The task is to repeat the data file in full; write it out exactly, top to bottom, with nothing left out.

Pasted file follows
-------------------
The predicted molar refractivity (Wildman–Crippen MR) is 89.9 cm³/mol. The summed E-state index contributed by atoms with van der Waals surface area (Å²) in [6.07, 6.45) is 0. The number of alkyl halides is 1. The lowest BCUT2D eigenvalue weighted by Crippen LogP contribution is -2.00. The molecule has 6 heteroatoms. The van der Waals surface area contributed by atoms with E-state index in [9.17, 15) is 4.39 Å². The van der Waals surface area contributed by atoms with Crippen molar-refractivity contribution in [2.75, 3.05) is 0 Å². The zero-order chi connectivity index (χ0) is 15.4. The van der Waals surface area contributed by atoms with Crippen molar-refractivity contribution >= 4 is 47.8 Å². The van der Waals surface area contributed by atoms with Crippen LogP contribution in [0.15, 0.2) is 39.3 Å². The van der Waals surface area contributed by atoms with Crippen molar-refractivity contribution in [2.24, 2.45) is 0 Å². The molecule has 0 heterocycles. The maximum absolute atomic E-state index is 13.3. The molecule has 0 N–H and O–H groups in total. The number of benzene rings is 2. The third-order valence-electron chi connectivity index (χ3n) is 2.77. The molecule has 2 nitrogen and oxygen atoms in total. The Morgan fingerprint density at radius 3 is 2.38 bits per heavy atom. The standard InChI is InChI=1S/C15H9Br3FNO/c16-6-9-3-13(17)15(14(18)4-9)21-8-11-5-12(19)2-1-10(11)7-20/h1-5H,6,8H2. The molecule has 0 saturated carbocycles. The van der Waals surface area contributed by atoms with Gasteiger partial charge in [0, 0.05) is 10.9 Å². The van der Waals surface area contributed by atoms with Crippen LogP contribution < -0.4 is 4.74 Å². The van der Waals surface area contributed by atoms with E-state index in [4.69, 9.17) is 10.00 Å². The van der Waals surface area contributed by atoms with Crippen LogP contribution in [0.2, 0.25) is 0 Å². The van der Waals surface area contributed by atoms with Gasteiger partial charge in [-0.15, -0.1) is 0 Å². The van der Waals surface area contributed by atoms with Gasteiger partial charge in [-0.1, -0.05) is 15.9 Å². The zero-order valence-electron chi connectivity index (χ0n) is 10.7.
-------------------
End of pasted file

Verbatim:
The predicted molar refractivity (Wildman–Crippen MR) is 89.9 cm³/mol. The summed E-state index contributed by atoms with van der Waals surface area (Å²) in [6.07, 6.45) is 0. The number of alkyl halides is 1. The lowest BCUT2D eigenvalue weighted by Crippen LogP contribution is -2.00. The molecule has 6 heteroatoms. The van der Waals surface area contributed by atoms with E-state index in [9.17, 15) is 4.39 Å². The van der Waals surface area contributed by atoms with Crippen molar-refractivity contribution in [2.75, 3.05) is 0 Å². The zero-order chi connectivity index (χ0) is 15.4. The van der Waals surface area contributed by atoms with Crippen molar-refractivity contribution >= 4 is 47.8 Å². The van der Waals surface area contributed by atoms with Crippen LogP contribution in [0.15, 0.2) is 39.3 Å². The van der Waals surface area contributed by atoms with Crippen molar-refractivity contribution in [2.24, 2.45) is 0 Å². The molecule has 0 heterocycles. The maximum absolute atomic E-state index is 13.3. The molecule has 0 N–H and O–H groups in total. The number of benzene rings is 2. The third-order valence-electron chi connectivity index (χ3n) is 2.77. The molecule has 2 nitrogen and oxygen atoms in total. The Morgan fingerprint density at radius 3 is 2.38 bits per heavy atom. The standard InChI is InChI=1S/C15H9Br3FNO/c16-6-9-3-13(17)15(14(18)4-9)21-8-11-5-12(19)2-1-10(11)7-20/h1-5H,6,8H2. The molecule has 0 saturated carbocycles. The van der Waals surface area contributed by atoms with Gasteiger partial charge in [0, 0.05) is 10.9 Å². The van der Waals surface area contributed by atoms with Crippen LogP contribution < -0.4 is 4.74 Å². The van der Waals surface area contributed by atoms with E-state index in [4.69, 9.17) is 10.00 Å². The van der Waals surface area contributed by atoms with Crippen LogP contribution in [0.2, 0.25) is 0 Å². The van der Waals surface area contributed by atoms with Gasteiger partial charge in [-0.15, -0.1) is 0 Å². The van der Waals surface area contributed by atoms with Gasteiger partial charge in [-0.1, -0.05) is 15.9 Å². The zero-order valence-electron chi connectivity index (χ0n) is 10.7.